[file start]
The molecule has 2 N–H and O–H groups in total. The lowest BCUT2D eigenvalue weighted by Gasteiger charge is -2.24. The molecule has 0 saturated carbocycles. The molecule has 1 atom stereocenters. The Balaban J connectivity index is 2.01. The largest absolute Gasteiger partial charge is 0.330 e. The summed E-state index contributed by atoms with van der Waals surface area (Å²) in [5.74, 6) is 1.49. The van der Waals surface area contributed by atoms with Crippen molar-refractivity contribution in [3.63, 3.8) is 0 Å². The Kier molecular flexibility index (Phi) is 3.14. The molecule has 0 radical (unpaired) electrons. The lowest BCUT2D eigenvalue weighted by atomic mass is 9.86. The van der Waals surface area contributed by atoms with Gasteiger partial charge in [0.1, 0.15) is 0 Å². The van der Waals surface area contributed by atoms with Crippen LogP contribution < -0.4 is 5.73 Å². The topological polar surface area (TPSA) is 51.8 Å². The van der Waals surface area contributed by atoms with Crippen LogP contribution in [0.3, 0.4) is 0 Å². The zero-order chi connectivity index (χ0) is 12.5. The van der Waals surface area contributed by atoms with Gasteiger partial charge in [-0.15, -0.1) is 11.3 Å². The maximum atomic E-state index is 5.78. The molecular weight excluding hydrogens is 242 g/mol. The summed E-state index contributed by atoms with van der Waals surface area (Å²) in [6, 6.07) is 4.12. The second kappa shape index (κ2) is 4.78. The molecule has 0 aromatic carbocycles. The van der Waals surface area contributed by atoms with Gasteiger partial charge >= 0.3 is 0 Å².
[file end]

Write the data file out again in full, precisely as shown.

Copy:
The molecule has 2 N–H and O–H groups in total. The lowest BCUT2D eigenvalue weighted by Gasteiger charge is -2.24. The molecule has 0 saturated carbocycles. The molecule has 1 atom stereocenters. The Balaban J connectivity index is 2.01. The largest absolute Gasteiger partial charge is 0.330 e. The summed E-state index contributed by atoms with van der Waals surface area (Å²) in [5.74, 6) is 1.49. The van der Waals surface area contributed by atoms with Crippen molar-refractivity contribution in [3.63, 3.8) is 0 Å². The Kier molecular flexibility index (Phi) is 3.14. The molecule has 0 radical (unpaired) electrons. The lowest BCUT2D eigenvalue weighted by atomic mass is 9.86. The van der Waals surface area contributed by atoms with Gasteiger partial charge in [0.1, 0.15) is 0 Å². The van der Waals surface area contributed by atoms with Crippen LogP contribution < -0.4 is 5.73 Å². The topological polar surface area (TPSA) is 51.8 Å². The van der Waals surface area contributed by atoms with Crippen LogP contribution in [0.3, 0.4) is 0 Å². The zero-order chi connectivity index (χ0) is 12.5. The van der Waals surface area contributed by atoms with Gasteiger partial charge in [-0.15, -0.1) is 11.3 Å². The maximum atomic E-state index is 5.78. The molecular weight excluding hydrogens is 242 g/mol. The summed E-state index contributed by atoms with van der Waals surface area (Å²) in [6, 6.07) is 4.12. The second kappa shape index (κ2) is 4.78. The molecule has 0 aromatic carbocycles. The van der Waals surface area contributed by atoms with Gasteiger partial charge >= 0.3 is 0 Å².